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Do You Connote What I’m Denoting?

Where do you look to find the meaning of a word? A dictionary, of course. There you will find all the literal meanings of a word, its definition—its denotation.

Denote also means to signify or indicate. The blue wheelchair symbol in a parking lot denotes that spot as a handicapped parking area.

Most words also have a connotation—an association in addition to the literal meaning. A word’s connotation implies something about it—giving a hint or suggesting a connection.

The words house and home both refer to a dwelling. But home conveys (connotes) a sense of warmth, welcoming, and belonging that house does not.

Determined and stubborn denote resoluteness. Stubborn, however, connotes rigidity, even an unyielding defiance that is absent from determined.

Here’s an important distinction to note: words and symbols connote; people imply.

  • The orange cones on the highway connote a construction zone.
  • Martha’s pointing out the cones to Richard implied, “Watch your speed, dear.”

Words have the potential to connote positive or negative emotions, impressions, or characters. It’s worth taking the time to choose the right word to convey just what you want your reader to know or feel.

Incisive, Decisive, Concise, and Precise

Here are some adjectives that might befuddle you. Often writers interchange the words precise and concise, but there is a fine distinction in meaning.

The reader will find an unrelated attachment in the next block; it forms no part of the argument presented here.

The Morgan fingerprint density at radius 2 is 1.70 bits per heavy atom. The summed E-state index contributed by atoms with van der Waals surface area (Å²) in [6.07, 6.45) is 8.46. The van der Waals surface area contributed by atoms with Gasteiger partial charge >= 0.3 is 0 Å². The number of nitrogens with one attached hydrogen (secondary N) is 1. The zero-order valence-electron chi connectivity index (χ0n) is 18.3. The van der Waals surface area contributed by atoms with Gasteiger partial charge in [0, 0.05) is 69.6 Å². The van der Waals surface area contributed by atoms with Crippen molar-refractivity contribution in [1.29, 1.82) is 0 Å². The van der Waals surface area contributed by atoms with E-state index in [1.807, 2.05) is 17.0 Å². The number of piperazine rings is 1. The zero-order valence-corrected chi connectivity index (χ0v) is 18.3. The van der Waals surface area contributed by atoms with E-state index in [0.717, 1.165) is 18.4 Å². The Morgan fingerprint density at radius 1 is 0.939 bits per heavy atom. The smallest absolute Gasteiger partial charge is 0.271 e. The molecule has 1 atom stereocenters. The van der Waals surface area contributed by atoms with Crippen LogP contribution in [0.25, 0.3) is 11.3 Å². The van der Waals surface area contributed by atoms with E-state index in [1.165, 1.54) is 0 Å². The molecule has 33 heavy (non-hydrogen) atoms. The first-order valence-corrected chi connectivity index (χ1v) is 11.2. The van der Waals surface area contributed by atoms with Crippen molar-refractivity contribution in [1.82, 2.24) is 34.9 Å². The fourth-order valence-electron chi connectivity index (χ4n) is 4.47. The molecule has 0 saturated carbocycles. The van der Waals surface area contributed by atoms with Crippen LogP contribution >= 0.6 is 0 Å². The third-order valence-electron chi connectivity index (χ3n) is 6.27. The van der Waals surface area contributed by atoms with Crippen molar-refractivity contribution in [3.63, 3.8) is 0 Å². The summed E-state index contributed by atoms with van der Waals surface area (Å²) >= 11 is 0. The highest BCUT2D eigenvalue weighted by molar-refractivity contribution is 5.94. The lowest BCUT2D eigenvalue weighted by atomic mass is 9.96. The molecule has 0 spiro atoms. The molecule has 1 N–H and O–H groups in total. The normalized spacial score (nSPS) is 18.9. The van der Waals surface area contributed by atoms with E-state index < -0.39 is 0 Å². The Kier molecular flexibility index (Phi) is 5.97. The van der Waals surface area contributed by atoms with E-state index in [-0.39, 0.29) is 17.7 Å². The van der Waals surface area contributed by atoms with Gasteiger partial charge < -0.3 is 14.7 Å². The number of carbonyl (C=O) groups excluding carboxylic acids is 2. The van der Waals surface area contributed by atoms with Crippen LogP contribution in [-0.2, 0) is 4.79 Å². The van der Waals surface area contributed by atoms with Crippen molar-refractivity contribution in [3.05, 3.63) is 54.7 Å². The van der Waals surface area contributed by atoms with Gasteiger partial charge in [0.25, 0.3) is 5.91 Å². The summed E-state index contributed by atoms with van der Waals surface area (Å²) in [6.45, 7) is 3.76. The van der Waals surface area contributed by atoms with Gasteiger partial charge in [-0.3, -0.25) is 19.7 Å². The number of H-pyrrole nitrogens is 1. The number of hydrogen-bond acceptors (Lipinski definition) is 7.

Concise means stating something succinctly, using as few words as possible yet still conveying the full meaning.

Precise means exact, accurate. It is often used in mathematical or scientific contexts in which definite, fixed statements or measurements are demanded.

While precise and exactly are nearly synonymous, they are not necessarily interchangeable. Exactly is preferred if you’re talking about a measurement, or a time.

  • My alarm is set for exactly 5:37 a.m.

Use precise if you are talking about two or more things and you want to distinguish one from the other or others.

  • I’d like my home décor to match my personality as precisely as possible.

There’s a greater distinction between decisive and incisive. Continue Reading…

Wreaking Havoc

I don’t mean to wreak havoc on your life, but here’s a set of confusing words that you need to know before you wreck someone else’s life—or your prose.

Wreak and reek are homonyms—they sound the same but have oh-so-different spellings and meanings.

Reek is a verb that means to give off a strong or offensive odor.

  • My clothes reeked after spending an evening in a smoke-filled pub.

Wreak is also a verb. It means to inflict or cause damage, harm, or punishment.

  • Hurricane Katrina wreaked billions of dollars in damages all along the Gulf Coast.

Both reek and wreak are regular verbs, adding ed (reeked, wreaked) for the past tense, and ing for the participle (reeking, wreaking). Continue Reading…